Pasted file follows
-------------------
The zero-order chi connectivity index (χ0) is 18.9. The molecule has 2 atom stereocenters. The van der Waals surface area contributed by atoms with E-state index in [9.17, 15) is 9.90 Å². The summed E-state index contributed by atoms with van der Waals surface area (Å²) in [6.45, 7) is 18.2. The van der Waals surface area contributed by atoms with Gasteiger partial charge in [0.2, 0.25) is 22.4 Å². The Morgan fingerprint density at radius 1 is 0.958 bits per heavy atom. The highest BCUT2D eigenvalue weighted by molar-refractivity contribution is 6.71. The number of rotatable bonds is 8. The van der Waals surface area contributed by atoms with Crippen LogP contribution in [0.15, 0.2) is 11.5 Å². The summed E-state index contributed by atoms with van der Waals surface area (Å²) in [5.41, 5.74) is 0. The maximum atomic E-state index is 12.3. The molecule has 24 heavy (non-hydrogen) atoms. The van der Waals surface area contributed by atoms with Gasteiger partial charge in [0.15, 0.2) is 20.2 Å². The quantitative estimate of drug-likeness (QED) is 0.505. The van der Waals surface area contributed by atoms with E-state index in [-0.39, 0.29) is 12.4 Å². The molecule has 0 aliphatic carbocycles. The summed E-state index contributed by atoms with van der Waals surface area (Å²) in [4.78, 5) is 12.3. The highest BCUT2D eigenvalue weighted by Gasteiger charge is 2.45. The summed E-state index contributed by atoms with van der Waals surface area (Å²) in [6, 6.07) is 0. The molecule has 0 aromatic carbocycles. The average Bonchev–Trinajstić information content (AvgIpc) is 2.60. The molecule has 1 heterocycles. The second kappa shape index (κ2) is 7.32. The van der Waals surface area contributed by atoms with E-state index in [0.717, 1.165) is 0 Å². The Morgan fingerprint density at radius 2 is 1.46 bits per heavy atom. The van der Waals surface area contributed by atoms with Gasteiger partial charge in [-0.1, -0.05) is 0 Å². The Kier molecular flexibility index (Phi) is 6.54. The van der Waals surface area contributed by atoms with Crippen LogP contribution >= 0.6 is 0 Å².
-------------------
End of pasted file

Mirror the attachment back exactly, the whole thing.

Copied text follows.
The zero-order chi connectivity index (χ0) is 18.9. The molecule has 2 atom stereocenters. The van der Waals surface area contributed by atoms with E-state index in [9.17, 15) is 9.90 Å². The summed E-state index contributed by atoms with van der Waals surface area (Å²) in [6.45, 7) is 18.2. The van der Waals surface area contributed by atoms with Gasteiger partial charge in [0.2, 0.25) is 22.4 Å². The Morgan fingerprint density at radius 1 is 0.958 bits per heavy atom. The highest BCUT2D eigenvalue weighted by molar-refractivity contribution is 6.71. The number of rotatable bonds is 8. The van der Waals surface area contributed by atoms with Crippen LogP contribution in [0.15, 0.2) is 11.5 Å². The summed E-state index contributed by atoms with van der Waals surface area (Å²) in [5.41, 5.74) is 0. The maximum atomic E-state index is 12.3. The molecule has 24 heavy (non-hydrogen) atoms. The van der Waals surface area contributed by atoms with Gasteiger partial charge in [0.15, 0.2) is 20.2 Å². The quantitative estimate of drug-likeness (QED) is 0.505. The van der Waals surface area contributed by atoms with E-state index in [-0.39, 0.29) is 12.4 Å². The molecule has 0 aliphatic carbocycles. The summed E-state index contributed by atoms with van der Waals surface area (Å²) in [4.78, 5) is 12.3. The highest BCUT2D eigenvalue weighted by Gasteiger charge is 2.45. The summed E-state index contributed by atoms with van der Waals surface area (Å²) in [6, 6.07) is 0. The molecule has 0 aromatic carbocycles. The average Bonchev–Trinajstić information content (AvgIpc) is 2.60. The molecule has 1 heterocycles. The second kappa shape index (κ2) is 7.32. The van der Waals surface area contributed by atoms with E-state index in [0.717, 1.165) is 0 Å². The Morgan fingerprint density at radius 2 is 1.46 bits per heavy atom. The van der Waals surface area contributed by atoms with Gasteiger partial charge in [-0.1, -0.05) is 0 Å². The Kier molecular flexibility index (Phi) is 6.54. The van der Waals surface area contributed by atoms with Crippen LogP contribution >= 0.6 is 0 Å².